Official figures 'underestimate casualties in Afghanistan'

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Casualties among British soldiers serving in Afghanistan are higher than official figures, according to a commanding officer in the field.

The remarks by Major John Swift, who commands a company of the Royal Regiment of Fusiliers in southern Afghanistan, were reported in the Fusiliers' newsletter and briefly appeared on the Ministry of Defence website yesterday, before MoD officials removed them.

Major Swift wrote that "the scale of casualties has not been properly reported and shows no sign of reducing". He also commented that, contrary to what has been said publicly by defence ministers, " political not military imperatives are being followed in the campaign".

According to the official figures, 36 British servicemen have died in Afghanistan so far this year, compared with just four from 2001 to 2005. There are also 37 recorded as being admitted to hospital after being wounded in action in the first seven months of the year, plus 10 more in August. Another 40 were treated for "non-battle injuries".

However the MoD website concedes that these figures include only those service or civilian personnel treated in the British field hospital at Camp Bastion, the Canadian hospital at Kandahar, or the French or Greek hospitals in Kabul. The UK also has four primary health care centres in Helmand, generally consisting of a doctor and a few nurses. Major Swift's claims that casualties are not properly reported is likely to refer to wounded men being treated at the care centres and sent back into the line, without being entered on the official statistics.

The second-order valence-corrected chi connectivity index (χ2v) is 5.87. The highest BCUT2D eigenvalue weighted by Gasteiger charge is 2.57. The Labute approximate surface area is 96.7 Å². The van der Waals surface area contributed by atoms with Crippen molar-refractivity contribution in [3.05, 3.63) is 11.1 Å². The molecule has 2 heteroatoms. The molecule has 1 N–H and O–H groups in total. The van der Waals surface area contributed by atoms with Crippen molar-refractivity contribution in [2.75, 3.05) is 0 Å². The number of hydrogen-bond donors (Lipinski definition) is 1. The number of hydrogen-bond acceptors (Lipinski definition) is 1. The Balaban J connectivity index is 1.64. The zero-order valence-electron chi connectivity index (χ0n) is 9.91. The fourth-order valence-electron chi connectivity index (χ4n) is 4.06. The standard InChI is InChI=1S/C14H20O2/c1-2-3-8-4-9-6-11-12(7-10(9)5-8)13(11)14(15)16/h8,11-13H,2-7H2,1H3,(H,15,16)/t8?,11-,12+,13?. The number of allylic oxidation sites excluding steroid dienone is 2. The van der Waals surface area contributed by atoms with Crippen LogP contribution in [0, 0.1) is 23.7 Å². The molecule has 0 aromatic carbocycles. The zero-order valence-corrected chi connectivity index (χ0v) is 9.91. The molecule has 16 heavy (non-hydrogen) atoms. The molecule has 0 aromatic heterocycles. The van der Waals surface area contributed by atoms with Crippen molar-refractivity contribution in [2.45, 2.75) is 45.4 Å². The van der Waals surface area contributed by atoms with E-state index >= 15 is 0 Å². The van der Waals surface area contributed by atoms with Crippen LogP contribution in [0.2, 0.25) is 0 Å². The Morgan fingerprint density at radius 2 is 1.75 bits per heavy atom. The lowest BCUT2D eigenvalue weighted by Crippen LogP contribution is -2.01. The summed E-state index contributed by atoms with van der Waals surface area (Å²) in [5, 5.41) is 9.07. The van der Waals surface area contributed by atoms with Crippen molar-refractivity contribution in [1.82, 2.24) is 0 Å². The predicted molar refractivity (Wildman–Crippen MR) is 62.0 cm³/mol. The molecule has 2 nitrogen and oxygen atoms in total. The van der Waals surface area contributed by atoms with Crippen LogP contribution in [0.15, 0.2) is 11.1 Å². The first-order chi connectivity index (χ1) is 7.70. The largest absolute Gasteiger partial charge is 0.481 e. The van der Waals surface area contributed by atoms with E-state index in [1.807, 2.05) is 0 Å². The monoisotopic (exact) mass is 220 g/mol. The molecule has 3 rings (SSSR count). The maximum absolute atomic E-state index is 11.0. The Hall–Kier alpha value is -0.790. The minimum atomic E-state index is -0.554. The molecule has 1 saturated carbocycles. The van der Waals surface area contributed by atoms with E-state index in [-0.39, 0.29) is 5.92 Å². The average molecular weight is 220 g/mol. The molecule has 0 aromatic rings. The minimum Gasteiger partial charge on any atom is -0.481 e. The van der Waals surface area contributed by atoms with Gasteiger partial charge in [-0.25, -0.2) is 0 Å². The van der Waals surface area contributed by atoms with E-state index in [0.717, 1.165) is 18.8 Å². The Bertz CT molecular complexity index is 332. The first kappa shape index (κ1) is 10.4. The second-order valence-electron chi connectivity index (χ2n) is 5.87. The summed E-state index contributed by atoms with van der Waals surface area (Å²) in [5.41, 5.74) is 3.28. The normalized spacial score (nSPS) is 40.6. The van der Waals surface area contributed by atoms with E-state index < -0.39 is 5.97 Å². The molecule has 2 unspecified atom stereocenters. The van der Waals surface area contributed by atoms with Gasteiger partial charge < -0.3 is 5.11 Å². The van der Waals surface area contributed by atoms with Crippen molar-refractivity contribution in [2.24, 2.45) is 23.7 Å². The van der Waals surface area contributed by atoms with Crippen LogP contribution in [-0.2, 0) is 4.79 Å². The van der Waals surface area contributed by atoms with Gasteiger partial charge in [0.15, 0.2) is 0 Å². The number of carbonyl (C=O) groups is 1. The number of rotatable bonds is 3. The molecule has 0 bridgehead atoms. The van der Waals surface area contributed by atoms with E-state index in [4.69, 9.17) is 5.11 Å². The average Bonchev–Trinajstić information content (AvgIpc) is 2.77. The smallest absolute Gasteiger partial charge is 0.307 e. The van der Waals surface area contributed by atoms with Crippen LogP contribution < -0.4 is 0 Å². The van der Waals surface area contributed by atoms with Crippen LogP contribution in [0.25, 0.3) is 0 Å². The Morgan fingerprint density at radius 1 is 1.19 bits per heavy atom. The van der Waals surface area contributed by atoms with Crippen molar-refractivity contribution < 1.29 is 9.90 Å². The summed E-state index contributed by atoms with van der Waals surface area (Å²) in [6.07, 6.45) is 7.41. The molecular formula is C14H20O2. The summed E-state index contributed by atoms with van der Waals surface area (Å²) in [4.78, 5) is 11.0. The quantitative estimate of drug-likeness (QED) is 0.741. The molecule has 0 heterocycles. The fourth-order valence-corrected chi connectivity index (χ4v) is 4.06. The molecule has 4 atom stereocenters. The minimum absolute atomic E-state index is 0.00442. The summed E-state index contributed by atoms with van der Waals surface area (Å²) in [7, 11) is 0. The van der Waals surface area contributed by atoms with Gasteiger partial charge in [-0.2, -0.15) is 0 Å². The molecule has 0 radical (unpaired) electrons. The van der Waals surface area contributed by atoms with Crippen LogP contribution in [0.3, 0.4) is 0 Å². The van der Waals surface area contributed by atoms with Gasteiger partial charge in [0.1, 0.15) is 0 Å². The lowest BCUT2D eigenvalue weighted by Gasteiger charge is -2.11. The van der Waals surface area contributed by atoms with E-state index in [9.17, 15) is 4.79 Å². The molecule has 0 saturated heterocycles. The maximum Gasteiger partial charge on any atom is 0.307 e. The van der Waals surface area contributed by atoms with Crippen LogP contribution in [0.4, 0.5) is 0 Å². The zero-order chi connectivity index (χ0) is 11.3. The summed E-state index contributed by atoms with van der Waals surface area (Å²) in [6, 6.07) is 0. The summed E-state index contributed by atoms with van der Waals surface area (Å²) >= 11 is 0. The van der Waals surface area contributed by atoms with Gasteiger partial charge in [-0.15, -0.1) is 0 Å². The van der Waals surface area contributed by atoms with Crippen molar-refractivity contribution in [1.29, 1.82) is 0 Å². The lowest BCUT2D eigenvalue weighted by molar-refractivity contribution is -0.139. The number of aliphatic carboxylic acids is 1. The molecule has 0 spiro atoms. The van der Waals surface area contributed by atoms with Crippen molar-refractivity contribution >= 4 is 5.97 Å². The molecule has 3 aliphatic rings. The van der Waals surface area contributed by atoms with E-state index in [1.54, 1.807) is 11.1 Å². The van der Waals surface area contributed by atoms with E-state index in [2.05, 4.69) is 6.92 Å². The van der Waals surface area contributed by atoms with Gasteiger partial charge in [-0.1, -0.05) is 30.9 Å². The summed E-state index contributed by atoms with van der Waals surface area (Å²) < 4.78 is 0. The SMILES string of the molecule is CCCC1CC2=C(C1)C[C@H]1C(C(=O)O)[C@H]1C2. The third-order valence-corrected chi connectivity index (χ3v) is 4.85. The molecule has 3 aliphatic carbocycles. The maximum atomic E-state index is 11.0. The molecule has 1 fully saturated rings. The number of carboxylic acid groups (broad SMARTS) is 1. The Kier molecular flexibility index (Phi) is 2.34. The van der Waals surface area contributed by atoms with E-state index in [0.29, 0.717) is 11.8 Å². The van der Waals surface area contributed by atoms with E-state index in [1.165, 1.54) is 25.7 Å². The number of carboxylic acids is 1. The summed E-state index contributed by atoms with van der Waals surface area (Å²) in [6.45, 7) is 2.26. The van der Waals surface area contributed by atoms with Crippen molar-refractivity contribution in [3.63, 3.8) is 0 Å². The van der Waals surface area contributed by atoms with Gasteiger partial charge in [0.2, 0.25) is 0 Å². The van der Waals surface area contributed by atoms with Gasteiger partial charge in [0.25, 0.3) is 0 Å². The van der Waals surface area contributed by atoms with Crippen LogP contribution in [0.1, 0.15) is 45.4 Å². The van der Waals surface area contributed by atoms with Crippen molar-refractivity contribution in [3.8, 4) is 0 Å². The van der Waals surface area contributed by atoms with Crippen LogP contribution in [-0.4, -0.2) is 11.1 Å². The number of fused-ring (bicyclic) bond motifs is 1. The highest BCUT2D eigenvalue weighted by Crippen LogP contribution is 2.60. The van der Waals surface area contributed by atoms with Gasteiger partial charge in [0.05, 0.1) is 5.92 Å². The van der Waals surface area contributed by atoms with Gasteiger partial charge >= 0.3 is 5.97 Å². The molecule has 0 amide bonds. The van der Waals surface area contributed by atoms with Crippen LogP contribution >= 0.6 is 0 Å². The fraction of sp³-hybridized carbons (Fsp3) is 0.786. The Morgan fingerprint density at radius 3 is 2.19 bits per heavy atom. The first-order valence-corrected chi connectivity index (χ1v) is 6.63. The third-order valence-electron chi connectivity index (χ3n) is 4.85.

The "political imperatives" mentioned by Major Swift were that the UK and other Nato governments have responded to a plea by Afghanistan's President, Hamid Karzai, who feared the Taliban, operating from bases across the Pakistan border, were on the verge of taking entire provinces in southern Afghanistan.

Military planners had intended British troops to be stationed in the main towns, such as Kabul, but since May, British troops have been in the countryside in Helmand province, where they are exposed to constant attack by the Taliban.

An MoD spokesman denied it had ordered the removal of Major Swift's comments from the website and stressed the transparency of the department's reporting procedures . "We publish our casualty figures, and they cover all serious injuries. We're not going to go and capture [figures] for everybody who gets a cut."

The leaked comments came only days after the Defence Secretary, Des Browne, admitted that the "tenacity" shown by the Taliban had been a surprise.